As a Christian, I’ve always believed in life after death. But when it came to my personal life, it seemed too good to be true. My heart couldn’t handle being let down, and so I reserved life after death for everyone else. I liked to think that I would disintegrate into the Appalachian soil of my home and cease to fully exist.
When it became clear that my grandmother Elizabeth was dying, I spent the month of May with her at Givens Highland Farms in Black Mountain, North Carolina. We spent our time together saying a confluence of holy goodbyes and reminisced memories. We had a month together to process her upcoming death. I napped in the twin bed, holding her and listening to the hum of her oxygen machine and the air conditioner.
Her death broke me into twenty thousand shards of memories. Everywhere I look, I see reminders of her. My grandmother’s last gift to me was the lesson of an intentional conversation about death.
She and I orchestrated the “perfect” goodbye. It was the goodbye we needed, outside of traditional norms. We read Shakespeare; we discussed Esther and Mordecai and what bravery looks like. We sang “All Things Bright and Beautiful.” I snuck her lemon loaves from Starbucks and we did our hair and nails together. In between recalling old memories and bouts of dementia, we would find moments in which we could meet in the middle. We both took full advantage of those quick moments of lucidity and grace, knowing they were numbered.
We were intergenerational allies, navigating difficult conversations that only she and I could have. I’d like to think that my seminary training had prepared me to be able to listen to her without shutting down.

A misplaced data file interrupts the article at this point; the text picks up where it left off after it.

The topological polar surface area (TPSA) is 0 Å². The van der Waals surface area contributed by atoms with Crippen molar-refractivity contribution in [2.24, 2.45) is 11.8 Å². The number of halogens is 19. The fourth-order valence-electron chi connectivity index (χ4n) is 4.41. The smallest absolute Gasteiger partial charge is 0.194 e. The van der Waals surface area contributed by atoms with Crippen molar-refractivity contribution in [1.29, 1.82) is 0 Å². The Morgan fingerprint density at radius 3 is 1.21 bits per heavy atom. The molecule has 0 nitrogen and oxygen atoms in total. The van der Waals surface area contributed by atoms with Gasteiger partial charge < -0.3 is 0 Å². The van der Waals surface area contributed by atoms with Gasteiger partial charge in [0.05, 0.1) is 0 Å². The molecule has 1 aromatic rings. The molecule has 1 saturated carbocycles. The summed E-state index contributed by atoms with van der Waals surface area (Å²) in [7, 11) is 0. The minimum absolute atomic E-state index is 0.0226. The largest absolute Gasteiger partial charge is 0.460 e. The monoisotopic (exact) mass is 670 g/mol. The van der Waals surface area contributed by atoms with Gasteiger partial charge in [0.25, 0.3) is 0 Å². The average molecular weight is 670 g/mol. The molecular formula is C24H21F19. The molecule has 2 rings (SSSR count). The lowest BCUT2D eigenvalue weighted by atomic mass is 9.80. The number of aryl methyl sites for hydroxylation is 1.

One of the most powerful conversations we had was about the transmutation of our relationship after she died. How often are we given an opportunity for deep dialogue with our loved ones when time is running out? She seemed to appreciate that I wanted to talk about her death. It wasn’t a topic many of her visitors wanted to cover.
We talked about what our family would look like without her here, if I would be ok without her, if her death would be the end of our relationship, or if there was a possibility of continuing our relationship, even after her death.
We landed on a soft, in-between Christian-y place, rooted in heavenly doctrine. A spot of trinitarian mystery, of the presence of Christ and God and the Holy Spirit. Because love comes from God, her love for me could never die, even after her body gave way.
When she did die three months after I left, I didn’t feel her. Life continued, and it felt like a betrayal of her legacy to exist in a new life without her. If a part of my soul had died, then how could I stand in line at the grocery store or do laundry or read or cook dinner? And we had dialogued; we had prepared! If any two people were ready for death, it was me and Elizabeth.
With time, I am beginning to feel her again, and it comes through in surprising corners of my life. It may be someone using a familiar phrase of hers while on the phone walking by, or in dreams in which she’ll sit by me as I eat lunch. Sometimes it’s the simple beauty of a rainbow or of a stranger wearing the exact same shirt as her infamous polka-dotted shirt she wore everywhere. I realize now that I will never be without her. Her legacy is imprinted upon me from her Presbyterian theology to our roots in Appalachia. And the alchemy of a life well lived is a powerful thing.